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Florida Physical Therapy Grounds for Discipline
Being unable to practice physical therapy with reasonable skill and safety to patients by reason of illness or use of alcohol, drugs, narcotics, chemicals, or any other type of material or as a result of any mental or physical condition.
Having committed fraud in the practice of physical therapy or deceit in obtaining a license as a physical therapist or as a physical therapist assistant.
Being convicted or found guilty regardless of adjudication, of a crime in any jurisdiction which directly relates to the practice of physical therapy or to the ability to practice physical therapy. The entry of any plea of nolo contendere shall be considered a conviction for purpose of this chapter.
Having treated or undertaken to treat human ailments by means other than by physical therapy.
Failing to maintain acceptable standards of physical therapy practice as set forth by the board in rules adopted pursuant to this chapter.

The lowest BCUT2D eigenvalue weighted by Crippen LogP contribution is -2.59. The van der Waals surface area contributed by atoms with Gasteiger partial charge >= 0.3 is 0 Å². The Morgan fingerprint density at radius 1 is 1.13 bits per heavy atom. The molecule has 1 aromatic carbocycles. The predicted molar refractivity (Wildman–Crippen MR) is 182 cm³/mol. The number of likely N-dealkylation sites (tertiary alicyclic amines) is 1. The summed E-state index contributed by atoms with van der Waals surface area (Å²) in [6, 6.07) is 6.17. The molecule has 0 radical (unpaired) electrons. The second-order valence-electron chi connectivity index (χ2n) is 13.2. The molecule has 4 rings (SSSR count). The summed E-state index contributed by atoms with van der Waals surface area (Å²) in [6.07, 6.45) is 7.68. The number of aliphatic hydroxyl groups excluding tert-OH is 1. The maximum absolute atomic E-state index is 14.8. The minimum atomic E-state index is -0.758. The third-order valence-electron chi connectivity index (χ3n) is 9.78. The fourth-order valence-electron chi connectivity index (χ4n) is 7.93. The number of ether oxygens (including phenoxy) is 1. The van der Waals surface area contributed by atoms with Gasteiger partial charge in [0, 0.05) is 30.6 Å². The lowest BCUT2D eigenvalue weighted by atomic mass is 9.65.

Having a license revoked or suspended; having had other disciplinary action taken against her or him; or having had her or his application for a license refused, revoked, or suspended by the licensing authority of another state, territory, or country.
Violating a lawful order of the board or department previously entered in a disciplinary hearing.
Making or filing a report or record which the licensee knows to be false. Such reports or records shall include only those which are signed in the capacity of a physical therapist.
Practicing or offering to practice beyond the scope permitted by law or accepting and performing professional responsibilities which the licensee knows or has reason to know that she or he is not competent to perform, including, but not limited to, specific spinal manipulation.
Is there a law/rule against fee-splitting?
Engaging directly or indirectly in the dividing, transferring, assigning, rebating, or refunding of fees received for professional services, or having been found to profit by means of a credit or other valuable consideration, such as an unearned commission, discount, or gratuity, with any person referring a patient or with any relative or business associate of the referring person. Nothing in this chapter shall be construed to prohibit the members of any regularly and properly organized business entity which is comprised of physical therapists and which is recognized under the laws of this state from making any division of their total fees among themselves as they determine necessary.
Fla. Stat. § 486.125